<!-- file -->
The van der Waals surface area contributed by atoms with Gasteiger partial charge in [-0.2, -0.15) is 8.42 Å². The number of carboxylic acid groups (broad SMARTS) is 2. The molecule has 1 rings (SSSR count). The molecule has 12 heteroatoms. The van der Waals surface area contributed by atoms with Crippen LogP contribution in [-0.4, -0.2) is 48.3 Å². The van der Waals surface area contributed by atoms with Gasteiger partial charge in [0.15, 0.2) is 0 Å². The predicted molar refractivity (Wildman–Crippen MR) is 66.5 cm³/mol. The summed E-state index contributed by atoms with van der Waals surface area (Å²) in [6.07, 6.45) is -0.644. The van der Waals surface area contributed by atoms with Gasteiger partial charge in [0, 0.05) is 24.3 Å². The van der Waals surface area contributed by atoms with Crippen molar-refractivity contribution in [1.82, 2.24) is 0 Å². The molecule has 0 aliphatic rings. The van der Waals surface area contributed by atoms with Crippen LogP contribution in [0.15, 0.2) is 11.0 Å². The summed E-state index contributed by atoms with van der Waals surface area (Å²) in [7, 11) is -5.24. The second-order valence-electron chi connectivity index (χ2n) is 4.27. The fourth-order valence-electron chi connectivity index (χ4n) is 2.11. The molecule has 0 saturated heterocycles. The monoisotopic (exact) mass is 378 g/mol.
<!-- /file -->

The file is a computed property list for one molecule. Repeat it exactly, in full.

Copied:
The van der Waals surface area contributed by atoms with Gasteiger partial charge in [-0.2, -0.15) is 8.42 Å². The number of carboxylic acid groups (broad SMARTS) is 2. The molecule has 1 rings (SSSR count). The molecule has 12 heteroatoms. The van der Waals surface area contributed by atoms with Crippen LogP contribution in [-0.4, -0.2) is 48.3 Å². The van der Waals surface area contributed by atoms with Gasteiger partial charge in [0.15, 0.2) is 0 Å². The predicted molar refractivity (Wildman–Crippen MR) is 66.5 cm³/mol. The summed E-state index contributed by atoms with van der Waals surface area (Å²) in [6.07, 6.45) is -0.644. The van der Waals surface area contributed by atoms with Gasteiger partial charge in [0, 0.05) is 24.3 Å². The van der Waals surface area contributed by atoms with Crippen molar-refractivity contribution in [1.82, 2.24) is 0 Å². The molecule has 0 aliphatic rings. The van der Waals surface area contributed by atoms with Crippen LogP contribution in [0.15, 0.2) is 11.0 Å². The summed E-state index contributed by atoms with van der Waals surface area (Å²) in [7, 11) is -5.24. The second-order valence-electron chi connectivity index (χ2n) is 4.27. The fourth-order valence-electron chi connectivity index (χ4n) is 2.11. The molecule has 0 saturated heterocycles. The monoisotopic (exact) mass is 378 g/mol.